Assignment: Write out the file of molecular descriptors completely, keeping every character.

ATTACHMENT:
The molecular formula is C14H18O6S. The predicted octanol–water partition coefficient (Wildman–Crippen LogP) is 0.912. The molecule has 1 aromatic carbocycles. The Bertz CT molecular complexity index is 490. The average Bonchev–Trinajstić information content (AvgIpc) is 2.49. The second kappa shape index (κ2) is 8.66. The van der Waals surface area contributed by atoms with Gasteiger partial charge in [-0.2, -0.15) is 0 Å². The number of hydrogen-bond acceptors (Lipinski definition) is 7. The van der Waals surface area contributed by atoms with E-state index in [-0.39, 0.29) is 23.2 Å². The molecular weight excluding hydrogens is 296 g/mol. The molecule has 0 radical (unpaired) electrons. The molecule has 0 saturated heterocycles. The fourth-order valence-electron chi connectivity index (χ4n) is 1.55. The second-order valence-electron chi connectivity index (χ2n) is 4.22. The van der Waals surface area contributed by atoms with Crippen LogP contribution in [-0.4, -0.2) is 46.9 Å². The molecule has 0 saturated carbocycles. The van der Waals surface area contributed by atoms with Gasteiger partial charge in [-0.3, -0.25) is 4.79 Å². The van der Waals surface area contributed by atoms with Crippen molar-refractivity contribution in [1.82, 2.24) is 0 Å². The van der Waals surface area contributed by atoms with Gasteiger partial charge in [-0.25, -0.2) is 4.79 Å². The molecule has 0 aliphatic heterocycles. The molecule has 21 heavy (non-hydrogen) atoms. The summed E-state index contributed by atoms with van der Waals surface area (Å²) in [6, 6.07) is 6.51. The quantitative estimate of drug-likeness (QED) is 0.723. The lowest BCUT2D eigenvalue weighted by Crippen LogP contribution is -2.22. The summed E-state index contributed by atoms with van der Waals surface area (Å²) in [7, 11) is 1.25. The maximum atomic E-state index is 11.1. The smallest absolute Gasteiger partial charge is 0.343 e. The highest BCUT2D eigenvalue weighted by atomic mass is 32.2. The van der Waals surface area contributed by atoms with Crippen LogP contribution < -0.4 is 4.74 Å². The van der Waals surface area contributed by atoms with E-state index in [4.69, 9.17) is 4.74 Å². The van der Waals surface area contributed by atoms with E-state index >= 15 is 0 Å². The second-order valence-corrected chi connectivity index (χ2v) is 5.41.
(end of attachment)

The molecular formula is C14H18O6S. The predicted octanol–water partition coefficient (Wildman–Crippen LogP) is 0.912. The molecule has 1 aromatic carbocycles. The Bertz CT molecular complexity index is 490. The average Bonchev–Trinajstić information content (AvgIpc) is 2.49. The second kappa shape index (κ2) is 8.66. The van der Waals surface area contributed by atoms with Gasteiger partial charge in [-0.2, -0.15) is 0 Å². The number of hydrogen-bond acceptors (Lipinski definition) is 7. The van der Waals surface area contributed by atoms with E-state index in [-0.39, 0.29) is 23.2 Å². The molecular weight excluding hydrogens is 296 g/mol. The molecule has 0 radical (unpaired) electrons. The molecule has 0 saturated heterocycles. The fourth-order valence-electron chi connectivity index (χ4n) is 1.55. The second-order valence-electron chi connectivity index (χ2n) is 4.22. The van der Waals surface area contributed by atoms with Crippen LogP contribution in [-0.4, -0.2) is 46.9 Å². The molecule has 0 saturated carbocycles. The van der Waals surface area contributed by atoms with Gasteiger partial charge in [-0.3, -0.25) is 4.79 Å². The van der Waals surface area contributed by atoms with Crippen molar-refractivity contribution in [1.82, 2.24) is 0 Å². The van der Waals surface area contributed by atoms with Gasteiger partial charge in [-0.25, -0.2) is 4.79 Å². The molecule has 0 aliphatic heterocycles. The molecule has 21 heavy (non-hydrogen) atoms. The summed E-state index contributed by atoms with van der Waals surface area (Å²) in [6, 6.07) is 6.51. The quantitative estimate of drug-likeness (QED) is 0.723. The lowest BCUT2D eigenvalue weighted by Crippen LogP contribution is -2.22. The summed E-state index contributed by atoms with van der Waals surface area (Å²) in [7, 11) is 1.25. The maximum atomic E-state index is 11.1. The smallest absolute Gasteiger partial charge is 0.343 e. The highest BCUT2D eigenvalue weighted by atomic mass is 32.2. The van der Waals surface area contributed by atoms with Crippen LogP contribution < -0.4 is 4.74 Å². The van der Waals surface area contributed by atoms with E-state index in [4.69, 9.17) is 4.74 Å². The van der Waals surface area contributed by atoms with E-state index >= 15 is 0 Å². The second-order valence-corrected chi connectivity index (χ2v) is 5.41.